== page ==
Toyota’s guide to Total Cost of Ownership (TCO)

Choosing a company car requires decisions to be made by two parties. We have already discussed the area of Benefit In Kind, which allows the business user to choose a vehicle based on its financial impact on their monthly after-tax salary.

Before being offered a company car, however, the employer will have needed to consider the vehicle’s Total Cost of Ownership (TCO) – a figure that directly affects the company’s cost base. As the name suggests, TCO is the bottom-line cost to the company of any vehicle once all financial implications have been balanced.

How is Total Cost of Ownership calculated?

Viewed as a mathematical equation in its simplest form, TCO is the original purchase price of the vehicle, minus its future value (depreciation), plus all tax and running costs. Key factors include:

  • Depreciation
  • Employer’s National Insurance
  • Service, maintenance and repair (SMR) costs
  • Fuel costs
  • Insurance

This calculation presents an immense number of variables that can have an effect on the total cost to the company. Among these, running costs and residual value have the greatest impact as they narrow the difference between the original purchase price and final sale price.

This means that the initial purchase price of a vehicle does not always offer a reliable indication of how much a car will cost to run. In fact, a vehicle with a more expensive list price but that offers good value running costs and low depreciation can actually be more affordable for a company than a vehicle with a lower original purchase price.

How do Toyota vehicles measure up in terms of TCO?

We believe that Toyota vehicles offer the perfect choice for fleet managers by virtue of their low Total Cost of Ownership. Let’s take a closer look at those key factors.

  • Depreciation: A significant proportion of Toyota sales are hybrid vehicles. With low CO2, NOx and PMxx (particulate) emissions, together with our renowned build quality and durability, demand for hybrid models on the used market is high. This demand has produced strong residual values and therefore low depreciation.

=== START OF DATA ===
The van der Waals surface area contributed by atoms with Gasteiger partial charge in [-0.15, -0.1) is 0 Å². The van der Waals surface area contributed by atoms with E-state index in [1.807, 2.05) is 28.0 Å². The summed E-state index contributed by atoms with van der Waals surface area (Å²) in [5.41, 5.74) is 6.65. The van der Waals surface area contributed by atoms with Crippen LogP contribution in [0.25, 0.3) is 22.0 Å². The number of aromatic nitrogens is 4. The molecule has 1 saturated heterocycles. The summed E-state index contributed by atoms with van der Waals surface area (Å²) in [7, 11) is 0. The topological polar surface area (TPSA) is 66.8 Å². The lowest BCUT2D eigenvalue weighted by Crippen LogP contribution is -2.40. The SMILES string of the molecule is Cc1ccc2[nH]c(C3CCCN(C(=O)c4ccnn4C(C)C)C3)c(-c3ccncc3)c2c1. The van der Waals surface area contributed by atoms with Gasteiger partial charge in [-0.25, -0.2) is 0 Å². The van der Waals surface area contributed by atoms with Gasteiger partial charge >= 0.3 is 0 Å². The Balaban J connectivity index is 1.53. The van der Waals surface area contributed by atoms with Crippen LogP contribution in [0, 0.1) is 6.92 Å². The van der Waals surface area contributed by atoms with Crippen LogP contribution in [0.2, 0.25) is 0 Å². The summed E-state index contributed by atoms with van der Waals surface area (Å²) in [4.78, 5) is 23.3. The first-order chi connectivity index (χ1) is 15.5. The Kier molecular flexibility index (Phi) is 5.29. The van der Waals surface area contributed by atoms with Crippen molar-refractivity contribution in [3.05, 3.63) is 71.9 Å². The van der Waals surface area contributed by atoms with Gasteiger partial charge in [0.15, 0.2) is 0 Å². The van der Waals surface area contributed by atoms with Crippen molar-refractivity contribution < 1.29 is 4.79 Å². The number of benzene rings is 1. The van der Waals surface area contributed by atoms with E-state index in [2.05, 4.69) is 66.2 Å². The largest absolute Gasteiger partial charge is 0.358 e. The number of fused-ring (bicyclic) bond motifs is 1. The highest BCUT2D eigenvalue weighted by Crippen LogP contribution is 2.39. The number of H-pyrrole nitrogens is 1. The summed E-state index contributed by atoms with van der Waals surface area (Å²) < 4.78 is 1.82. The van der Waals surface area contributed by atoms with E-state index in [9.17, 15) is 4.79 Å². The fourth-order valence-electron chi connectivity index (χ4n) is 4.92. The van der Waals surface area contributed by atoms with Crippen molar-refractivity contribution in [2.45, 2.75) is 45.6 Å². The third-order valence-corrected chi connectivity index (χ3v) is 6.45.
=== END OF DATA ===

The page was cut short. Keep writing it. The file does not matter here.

• Employer’s National Insurance: As with BIK, low CO2 leads to a low tax charge. Toyota’s self-charging hybrid vehicles are very tax-efficient.
  • SMR costs: Smooth power delivery reduces tyre wear, while regenerative braking reduces disc and pad wear. Both of these features reduce the need for replacement parts, thereby reducing costs.
  • Fuel costs: The exceptional fuel economy of hybrid systems, together with their use of cheaper petrol for fuel, reduces costs.
  • Insurance: Widespread availability and fitment of the Toyota Safety Sense suite of active safety measures not only reduces accidents but also lowers insurance groupings. This means lower insurance cost for drivers.

Toyota has an experienced team of fleet specialists who are committed to providing an outstanding level of customer service. Contact the business support team at your local Toyota centre for more information, or contact your dedicated area fleet manager via our website. Either will be able to provide all the comparable facts and figures needed to make an informed decision on running a tax-efficient fleet with low running costs.

Learn more: Toyota’s guide to Benefit In Kind (BIK)

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